Trauma of Lebanon escape now in the past for Baptist workers
LIMASSOL, Cyprus (BP)--Three groups of exhausted and relieved Southern Baptists disembarked American ships onto Cypriot ports the fourth weekend in July as they sought refuge from Lebanon's expanding war zone.
"By far the evacuation was the most grueling and difficult thing in this whole process,” said Rebecca*, a Southern Baptist who worked as an educator in Lebanon.
Southern Baptists who were in Lebanon joined tens of thousands of other foreigners in a massive evacuation to board ships and planes to take them away from the violence and destruction.
The first group of Southern Baptists boarded the USS Nashville July 20 and traveled for about eight hours from Beirut to the port of Larnaca, Cyprus. The second group was transported to Limassol July 21 on the USS Trenton and the final group arrived later that day in Limassol on the next journey of the Nashville.
All Southern Baptists are safe and accounted for, said John Brady, regional leader for work in northern Africa and the Middle East.
"As difficult as these days were, our confidence in God has grown because He carried us on when we had no more strength to move forward," Brady said.
By early July 24, nearly 12,000 American citizens had been transported out of Lebanon, according to the U.S. State Department. Some have been flown out on military helicopters, but most have been aboard the USS Nashville, USS Trenton, Orient Queen cruise ship and other private ships participating in the evacuation operation.
"[H]earing bombs going off every night is … difficult, but the evacuation itself was such an intense 36-hour period," Rebecca said.
"Such horrible conditions," she said. People were getting sick, there were no bathroom facilities, tempers were flaring. “It was madness in the crowd, and anything could have swayed it to the wrong direction. I never felt so on the edge of my reason and ability to handle a situation as I did in those 36 hours."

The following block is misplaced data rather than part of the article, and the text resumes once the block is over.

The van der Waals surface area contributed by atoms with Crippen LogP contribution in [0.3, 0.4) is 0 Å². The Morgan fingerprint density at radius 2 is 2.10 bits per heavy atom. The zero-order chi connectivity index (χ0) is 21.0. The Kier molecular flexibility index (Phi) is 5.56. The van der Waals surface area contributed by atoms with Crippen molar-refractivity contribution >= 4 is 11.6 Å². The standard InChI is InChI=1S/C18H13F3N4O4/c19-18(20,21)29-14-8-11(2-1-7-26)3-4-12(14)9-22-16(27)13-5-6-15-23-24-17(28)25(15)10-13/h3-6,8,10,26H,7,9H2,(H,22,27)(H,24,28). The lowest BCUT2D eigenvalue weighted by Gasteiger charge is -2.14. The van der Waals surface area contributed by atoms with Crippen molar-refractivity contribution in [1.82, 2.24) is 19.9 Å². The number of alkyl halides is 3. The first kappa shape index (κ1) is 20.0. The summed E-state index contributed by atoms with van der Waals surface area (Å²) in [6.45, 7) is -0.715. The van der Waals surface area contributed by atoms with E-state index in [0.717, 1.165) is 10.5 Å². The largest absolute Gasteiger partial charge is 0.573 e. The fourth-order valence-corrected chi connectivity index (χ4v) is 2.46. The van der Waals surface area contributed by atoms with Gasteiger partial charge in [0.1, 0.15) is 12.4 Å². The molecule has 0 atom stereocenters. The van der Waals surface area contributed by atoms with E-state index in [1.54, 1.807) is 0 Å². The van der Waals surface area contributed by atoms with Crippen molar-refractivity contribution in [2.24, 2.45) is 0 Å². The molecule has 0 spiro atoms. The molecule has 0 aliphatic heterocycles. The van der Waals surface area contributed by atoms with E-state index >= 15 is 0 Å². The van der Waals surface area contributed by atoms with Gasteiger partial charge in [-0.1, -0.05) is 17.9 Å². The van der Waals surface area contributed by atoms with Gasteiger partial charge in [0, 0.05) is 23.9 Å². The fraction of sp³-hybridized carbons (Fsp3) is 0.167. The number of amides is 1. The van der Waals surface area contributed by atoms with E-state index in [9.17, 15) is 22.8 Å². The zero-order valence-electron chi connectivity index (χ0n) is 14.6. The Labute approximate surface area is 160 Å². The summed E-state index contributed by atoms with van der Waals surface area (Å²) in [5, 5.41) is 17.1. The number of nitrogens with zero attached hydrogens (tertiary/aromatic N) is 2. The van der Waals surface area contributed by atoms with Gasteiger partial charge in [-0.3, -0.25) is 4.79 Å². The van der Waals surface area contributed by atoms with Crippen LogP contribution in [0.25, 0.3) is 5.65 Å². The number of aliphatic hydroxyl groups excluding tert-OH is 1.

The sudden start of the war took the world and many Southern Baptists in the region by surprise.
“I don't think any of us, in our wildest dreams, imagined that it would escalate out of control as quickly as it did," said another Southern Baptist evacuee who declined to give her name because of security concerns.
The blur of the last week shifts into sharp focus at specific moments, recalled a young Southern Baptist man, who also declined to publish his name.
"It was one of the longest days of our lives," he said. "Waiting in those lines was so exhausting -- and line is a very generous term. It was more like a wall of humanity. A hundred people across were pressing in to get through an opening that was no wider than an average door."
Other memories are packed with tension, yet rich, added a Southern Baptist woman.
"One night we were with other believers … we were together in a room, sitting on the floor with our children. We began to pray and sing songs of worship and praise, and a bomb hit within a mile of us. The sound of it was incredible.
"Our building and, I think I can say, our bodies shook," she said. "Our children immediately jumped up into our arms and we huddled together and we continued to pray and worship for a solid hour.
"I will remember that night as one of the sweetest times of worship that I ever had. As we were singing, and I can't remember what song we were singing when the bomb went off, but we began to sing it louder.
"We said, ‘God, You are on Your throne, whether we live or we die, we belong to You. We are so glad that we are Your people for such a time as this,’" she said.
* Name changed for security reasons.
For photos and a voice-over report of the Lebanon evacuation, click here.